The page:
Waiving into the DC Bar?

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Waiving into the DC Bar?

Postby Anonymous User » Fri Jan 30, 2015 1:54 pm

I was told that there was only a two year window to use an MBE score to waive into the DC Bar without examination. I do not see anything regarding that on the DC Bar website. Can anyone provide more information regarding the requirements (I also see that a person can waive in after 5 years of practice)? Any pros/cons to being a member of the DC Bar that might be less than obvious?


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Re: Waiving into the DC Bar?

Postby Anonymous User » Fri Jan 30, 2015 4:19 pm

Its kind of cool how they accept MBE scores from FAILED exams. Most states don't do that.
But I feel bad for anyone that transfers in the minimum 133 MBE, that would make it SUPER hard with a TON of pressure of getting near perfect essay scores. I wouldn't do that unless I had at least a 150. Otherwise I'd just retake the MBE there too.

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Re: Waiving into the DC Bar?

Postby Anonymous User » Fri Jan 30, 2015 4:20 pm

I'm not seeing a time limitation on the MBE score.

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Re: Waiving into the DC Bar?

Postby Anonymous User » Fri Jan 30, 2015 4:22 pm

Anonymous User wrote:Its kind of cool how they accept MBE scores from FAILED exams. Most states don't do that.
But I feel bad for anyone that transfers in the minimum 133 MBE, that would make it SUPER hard with a TON of pressure of getting near perfect essay scores. I wouldn't do that unless I had at least a 150. Otherwise I'd just retake the MBE there too.



Which states do that? I thought for DC you can just waive in assuming you passed an exam as a whole and your MBE score was over a 133.

hiima3L
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Re: Waiving into the DC Bar?

Postby hiima3L » Fri Jan 30, 2015 9:32 pm

I've never heard of that DC bar time limit. From everyone I've talked to, I've heard there is 0 reason to waive into the DC bar unless you have to. It costs upward of $1k and there are no real benefits.

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Re: Waiving into the DC Bar?

Postby Desert Fox » Fri Jan 30, 2015 9:36 pm

hiima3L wrote:I've never heard of that DC bar time limit. From everyone I've talked to, I've heard there is 0 reason to waive into the DC bar unless you have to. It costs upward of $1k and there are no real benefits.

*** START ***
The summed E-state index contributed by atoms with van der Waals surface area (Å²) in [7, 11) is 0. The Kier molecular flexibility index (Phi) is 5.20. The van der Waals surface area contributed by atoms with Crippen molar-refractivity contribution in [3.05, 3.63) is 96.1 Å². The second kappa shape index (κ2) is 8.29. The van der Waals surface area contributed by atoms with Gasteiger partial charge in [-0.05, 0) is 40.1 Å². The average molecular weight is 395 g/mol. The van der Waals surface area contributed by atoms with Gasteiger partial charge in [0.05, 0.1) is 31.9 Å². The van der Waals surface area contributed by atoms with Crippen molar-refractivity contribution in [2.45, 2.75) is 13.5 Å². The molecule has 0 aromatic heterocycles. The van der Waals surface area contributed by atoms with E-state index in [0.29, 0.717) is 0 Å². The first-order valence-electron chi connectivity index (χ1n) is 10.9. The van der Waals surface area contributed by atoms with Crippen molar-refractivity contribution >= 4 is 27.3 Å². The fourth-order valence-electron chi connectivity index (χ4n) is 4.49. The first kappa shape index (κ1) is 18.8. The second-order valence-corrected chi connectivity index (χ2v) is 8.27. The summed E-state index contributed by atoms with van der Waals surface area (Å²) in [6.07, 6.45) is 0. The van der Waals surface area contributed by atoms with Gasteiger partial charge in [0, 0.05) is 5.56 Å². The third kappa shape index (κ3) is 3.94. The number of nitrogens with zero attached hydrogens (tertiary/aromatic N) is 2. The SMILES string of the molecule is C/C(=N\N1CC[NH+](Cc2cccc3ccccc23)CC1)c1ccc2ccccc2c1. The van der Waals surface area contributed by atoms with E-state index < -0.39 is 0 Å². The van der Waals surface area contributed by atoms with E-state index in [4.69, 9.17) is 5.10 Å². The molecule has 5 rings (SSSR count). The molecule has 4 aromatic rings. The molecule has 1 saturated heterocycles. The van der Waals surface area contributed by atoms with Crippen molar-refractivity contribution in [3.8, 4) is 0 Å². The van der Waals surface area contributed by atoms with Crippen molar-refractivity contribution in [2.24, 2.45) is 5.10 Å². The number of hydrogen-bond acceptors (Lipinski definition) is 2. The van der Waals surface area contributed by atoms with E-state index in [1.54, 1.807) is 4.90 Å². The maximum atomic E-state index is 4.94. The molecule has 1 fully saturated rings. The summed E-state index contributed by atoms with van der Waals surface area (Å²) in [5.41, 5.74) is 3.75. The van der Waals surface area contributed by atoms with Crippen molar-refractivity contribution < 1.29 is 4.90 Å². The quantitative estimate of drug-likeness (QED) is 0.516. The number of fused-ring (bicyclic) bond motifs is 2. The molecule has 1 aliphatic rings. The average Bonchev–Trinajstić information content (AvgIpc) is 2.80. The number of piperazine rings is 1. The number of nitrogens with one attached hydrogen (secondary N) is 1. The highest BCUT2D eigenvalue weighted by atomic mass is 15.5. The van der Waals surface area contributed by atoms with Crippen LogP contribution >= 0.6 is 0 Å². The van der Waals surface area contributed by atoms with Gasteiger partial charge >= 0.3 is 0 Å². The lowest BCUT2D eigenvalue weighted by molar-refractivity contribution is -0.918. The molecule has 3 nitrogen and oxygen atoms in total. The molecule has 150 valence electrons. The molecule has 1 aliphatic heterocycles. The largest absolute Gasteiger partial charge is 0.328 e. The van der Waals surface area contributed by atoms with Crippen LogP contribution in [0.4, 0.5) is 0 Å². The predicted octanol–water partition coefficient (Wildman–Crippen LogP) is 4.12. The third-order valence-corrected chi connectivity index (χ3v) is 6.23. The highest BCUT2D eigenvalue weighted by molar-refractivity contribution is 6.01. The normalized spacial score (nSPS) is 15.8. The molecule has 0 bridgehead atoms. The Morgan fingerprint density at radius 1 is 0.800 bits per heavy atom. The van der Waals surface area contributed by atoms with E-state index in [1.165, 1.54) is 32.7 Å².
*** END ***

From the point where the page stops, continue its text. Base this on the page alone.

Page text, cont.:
1,000 dollars and its takes a fucking year.

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Re: Waiving into the DC Bar?

Postby Anonymous User » Fri Jan 30, 2015 9:36 pm

There are TWO SEPERATE conversations going on at the same time here.

Conversation 1: If you PASSED the bar in your home state and "waive" in as a passer (no time limit)

Conversation2: If you FAILED the bar in your home state and had an MBE above 133 you can transfer in your MBE score but have to get a COMBINED passing score on the MBE and essays that you have to take in DC (you just don't have to retake MBE there)

For the 2nd one, I heard once they let you go as far as 5 years post exam, but most states that allow it only allow it for 2-3 years. Some require it be the very next exam (which would mean putting in the transfer papers the exact same day you get the results basically to meet the deadlines)

Contact DC by email or phone to be sure, but if your MBE was a recent one, your good.

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Re: Waiving into the DC Bar?

Postby XxSpyKEx » Fri Jan 30, 2015 11:56 pm

hiima3L wrote:I've never heard of that DC bar time limit. From everyone I've talked to, I've heard there is 0 reason to waive into the DC bar unless you have to. It costs upward of $1k and there are no real benefits.


Yup. Not to mention you can practice law in DC without being licensed under the supervision of another attorney, who is licensed in DC, for basically the time period it takes to waive in. So, in other words, the system is set-up so that you are at no disadvantage in terms of the vast majority of legal hiring that takes place in DC, where you can get a job before you even bother to apply to the DC bar (and employers, for the most part, have no reason to pick someone else over you, since you can immediately practice in DC without even being licensed).

EDIT- You might be thinking of Minnesota re: the time limit.

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Re: Waiving into the DC Bar?

Postby theman » Sat Jan 31, 2015 12:04 am

XxSpyKEx wrote:
hiima3L wrote:I've never heard of that DC bar time limit. From everyone I've talked to, I've heard there is 0 reason to waive into the DC bar unless you have to. It costs upward of $1k and there are no real benefits.


Yup. Not to mention you can practice law in DC without being licensed under the supervision of another attorney, who is licensed in DC, for basically the time period it takes to waive in. So, in other words, the system is set-up so that you are at no disadvantage in terms of the vast majority of legal hiring that takes place in DC, where you can get a job before you even bother to apply to the DC bar (and employers, for the most part, have no reason to pick someone else over you, since you can immediately practice in DC without even being licensed).

EDIT- You might be thinking of Minnesota re: the time limit.